Italy plans to open military hospital in Libya, deploy soldiers and staff | News | DW | 13.09.2016
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Italy plans to open military hospital in Libya, deploy soldiers and staff

Italy has agreed to open a hospital in Libya, as well as deploy some 300 soldiers and staff. Concerns over the North African country are growing as war rages on multiple fronts.

Italian Defense Minister Roberta Pinotti said on Tuesday that the country would build the hospital in the western city of Misrata, as UN-backed Libyan forces continue to wage war on the so-called "Islamic State" (IS) terrorist group.

"We are ready," Pinotti said while speaking before a parliamentary commission on Libya. She said that Italy was planning to deploy around 300 personnel to the North African country: 65 doctors and nurses, 135 support staff and 100 soldiers to protect the hospital.

A C-27 transport plane will be stationed at the hospital in case the need arises for an emergency evacuation and an Italian warship will be anchored off the Libyan coast for security back-up.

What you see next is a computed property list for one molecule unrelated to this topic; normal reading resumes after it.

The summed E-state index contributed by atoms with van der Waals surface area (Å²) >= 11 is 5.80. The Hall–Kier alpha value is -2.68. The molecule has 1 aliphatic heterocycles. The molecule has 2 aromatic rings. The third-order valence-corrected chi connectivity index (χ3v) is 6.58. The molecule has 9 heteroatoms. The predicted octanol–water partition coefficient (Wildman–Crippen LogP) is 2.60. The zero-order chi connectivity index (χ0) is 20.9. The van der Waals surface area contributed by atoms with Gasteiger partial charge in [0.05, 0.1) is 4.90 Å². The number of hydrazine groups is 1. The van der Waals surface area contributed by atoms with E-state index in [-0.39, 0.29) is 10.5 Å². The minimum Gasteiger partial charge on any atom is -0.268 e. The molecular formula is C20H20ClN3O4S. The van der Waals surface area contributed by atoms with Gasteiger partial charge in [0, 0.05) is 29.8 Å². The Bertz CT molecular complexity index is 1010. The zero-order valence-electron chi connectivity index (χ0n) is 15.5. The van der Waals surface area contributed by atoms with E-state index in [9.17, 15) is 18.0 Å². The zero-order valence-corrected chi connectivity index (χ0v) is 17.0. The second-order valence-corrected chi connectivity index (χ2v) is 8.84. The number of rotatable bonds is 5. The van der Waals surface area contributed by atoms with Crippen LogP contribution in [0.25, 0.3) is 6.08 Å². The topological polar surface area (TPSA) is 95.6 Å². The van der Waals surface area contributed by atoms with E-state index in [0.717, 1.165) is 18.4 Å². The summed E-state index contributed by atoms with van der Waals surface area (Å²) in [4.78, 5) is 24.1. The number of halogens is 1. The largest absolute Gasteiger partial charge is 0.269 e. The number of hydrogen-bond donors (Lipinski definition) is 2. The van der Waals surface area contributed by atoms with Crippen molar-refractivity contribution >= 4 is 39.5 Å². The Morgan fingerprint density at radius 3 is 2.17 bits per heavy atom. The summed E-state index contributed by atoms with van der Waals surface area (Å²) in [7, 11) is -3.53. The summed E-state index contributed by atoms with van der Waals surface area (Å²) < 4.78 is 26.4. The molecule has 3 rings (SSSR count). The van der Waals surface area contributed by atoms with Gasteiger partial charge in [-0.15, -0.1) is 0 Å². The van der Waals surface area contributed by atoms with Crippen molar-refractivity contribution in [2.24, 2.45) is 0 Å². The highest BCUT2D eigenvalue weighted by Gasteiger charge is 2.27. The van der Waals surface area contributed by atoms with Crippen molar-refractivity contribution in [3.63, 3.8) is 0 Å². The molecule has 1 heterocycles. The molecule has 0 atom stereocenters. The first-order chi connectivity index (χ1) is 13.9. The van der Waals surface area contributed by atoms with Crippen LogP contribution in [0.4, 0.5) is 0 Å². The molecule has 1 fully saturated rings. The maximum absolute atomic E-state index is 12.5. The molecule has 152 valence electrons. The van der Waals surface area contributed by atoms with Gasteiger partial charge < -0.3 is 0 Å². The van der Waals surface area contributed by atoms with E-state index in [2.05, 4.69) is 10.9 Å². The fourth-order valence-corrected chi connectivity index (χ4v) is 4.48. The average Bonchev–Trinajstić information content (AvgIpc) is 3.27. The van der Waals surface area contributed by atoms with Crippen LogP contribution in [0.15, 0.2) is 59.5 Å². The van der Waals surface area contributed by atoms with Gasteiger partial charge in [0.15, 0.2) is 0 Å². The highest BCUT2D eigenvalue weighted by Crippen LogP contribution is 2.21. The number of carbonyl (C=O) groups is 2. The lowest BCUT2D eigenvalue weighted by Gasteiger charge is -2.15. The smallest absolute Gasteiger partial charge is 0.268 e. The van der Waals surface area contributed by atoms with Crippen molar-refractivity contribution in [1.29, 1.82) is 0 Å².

The decision came in response to a request from the Libyan Government of National Accord (GNA), which has the backing of the international community.

Lybien Armee und UN-Truppen patrouillieren nach einem Schlacht mit dem IS

GNA forces battling IS in Sirte

Contingent ready immediately

Pinotti, who couched the new operation in humanitarian terms, said the contingent of soldiers would be ready immediately. However, she didn't offer an exact timetable for the opening of the hospital.

GNA-loyal fighters have been battling IS at the terror group's former stronghold of Sirte for several months now. Italy - a former colonizer of Libya - has acknowledged in the past that it has sent special forces into the country to assist the government.

Around 400 Libyan soldiers have been killed in efforts to recapture Sirte. Another 2,500 have been injured.

The move comes shortly after forces loyal to a rival administration in Libya led by General Khalifa Haftar seized a number of oil ports over the past several days.

blc/kl (Reuters, AFP)

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